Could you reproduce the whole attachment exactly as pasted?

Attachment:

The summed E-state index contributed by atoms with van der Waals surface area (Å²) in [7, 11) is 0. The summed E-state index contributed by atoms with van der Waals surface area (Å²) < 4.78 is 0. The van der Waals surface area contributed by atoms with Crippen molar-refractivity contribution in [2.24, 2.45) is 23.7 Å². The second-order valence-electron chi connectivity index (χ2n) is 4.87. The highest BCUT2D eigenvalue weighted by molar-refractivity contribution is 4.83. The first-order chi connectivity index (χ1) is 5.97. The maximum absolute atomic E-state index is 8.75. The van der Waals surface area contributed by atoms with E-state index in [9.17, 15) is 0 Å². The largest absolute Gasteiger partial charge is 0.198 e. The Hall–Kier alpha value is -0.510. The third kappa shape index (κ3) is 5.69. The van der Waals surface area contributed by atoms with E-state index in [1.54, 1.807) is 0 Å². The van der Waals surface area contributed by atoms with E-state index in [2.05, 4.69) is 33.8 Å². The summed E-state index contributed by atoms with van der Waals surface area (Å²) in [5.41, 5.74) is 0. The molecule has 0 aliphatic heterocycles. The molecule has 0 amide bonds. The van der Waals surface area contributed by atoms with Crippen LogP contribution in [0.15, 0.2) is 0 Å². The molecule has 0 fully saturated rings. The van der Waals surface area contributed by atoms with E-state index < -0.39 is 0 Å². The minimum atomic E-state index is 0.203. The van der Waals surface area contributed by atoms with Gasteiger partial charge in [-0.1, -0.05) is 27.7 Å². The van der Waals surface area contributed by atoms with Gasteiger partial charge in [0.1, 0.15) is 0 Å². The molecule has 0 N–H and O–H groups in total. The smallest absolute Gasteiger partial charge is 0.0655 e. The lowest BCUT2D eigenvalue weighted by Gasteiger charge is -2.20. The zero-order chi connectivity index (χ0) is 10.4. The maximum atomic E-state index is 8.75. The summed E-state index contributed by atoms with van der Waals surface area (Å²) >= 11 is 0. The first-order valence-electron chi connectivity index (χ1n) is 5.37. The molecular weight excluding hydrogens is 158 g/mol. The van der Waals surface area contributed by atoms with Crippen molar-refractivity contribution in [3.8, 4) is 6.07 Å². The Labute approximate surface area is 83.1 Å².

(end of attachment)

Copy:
The summed E-state index contributed by atoms with van der Waals surface area (Å²) in [7, 11) is 0. The summed E-state index contributed by atoms with van der Waals surface area (Å²) < 4.78 is 0. The van der Waals surface area contributed by atoms with Crippen molar-refractivity contribution in [2.24, 2.45) is 23.7 Å². The second-order valence-electron chi connectivity index (χ2n) is 4.87. The highest BCUT2D eigenvalue weighted by molar-refractivity contribution is 4.83. The first-order chi connectivity index (χ1) is 5.97. The maximum absolute atomic E-state index is 8.75. The van der Waals surface area contributed by atoms with E-state index in [9.17, 15) is 0 Å². The largest absolute Gasteiger partial charge is 0.198 e. The Hall–Kier alpha value is -0.510. The third kappa shape index (κ3) is 5.69. The van der Waals surface area contributed by atoms with E-state index in [1.54, 1.807) is 0 Å². The van der Waals surface area contributed by atoms with E-state index in [2.05, 4.69) is 33.8 Å². The summed E-state index contributed by atoms with van der Waals surface area (Å²) in [5.41, 5.74) is 0. The molecule has 0 aliphatic heterocycles. The molecule has 0 amide bonds. The van der Waals surface area contributed by atoms with Crippen LogP contribution in [0.15, 0.2) is 0 Å². The molecule has 0 fully saturated rings. The van der Waals surface area contributed by atoms with E-state index < -0.39 is 0 Å². The minimum atomic E-state index is 0.203. The van der Waals surface area contributed by atoms with Gasteiger partial charge in [-0.1, -0.05) is 27.7 Å². The van der Waals surface area contributed by atoms with Gasteiger partial charge in [0.1, 0.15) is 0 Å². The molecule has 0 N–H and O–H groups in total. The smallest absolute Gasteiger partial charge is 0.0655 e. The lowest BCUT2D eigenvalue weighted by Gasteiger charge is -2.20. The zero-order chi connectivity index (χ0) is 10.4. The maximum atomic E-state index is 8.75. The summed E-state index contributed by atoms with van der Waals surface area (Å²) >= 11 is 0. The first-order valence-electron chi connectivity index (χ1n) is 5.37. The molecular weight excluding hydrogens is 158 g/mol. The van der Waals surface area contributed by atoms with Crippen molar-refractivity contribution in [3.8, 4) is 6.07 Å². The Labute approximate surface area is 83.1 Å².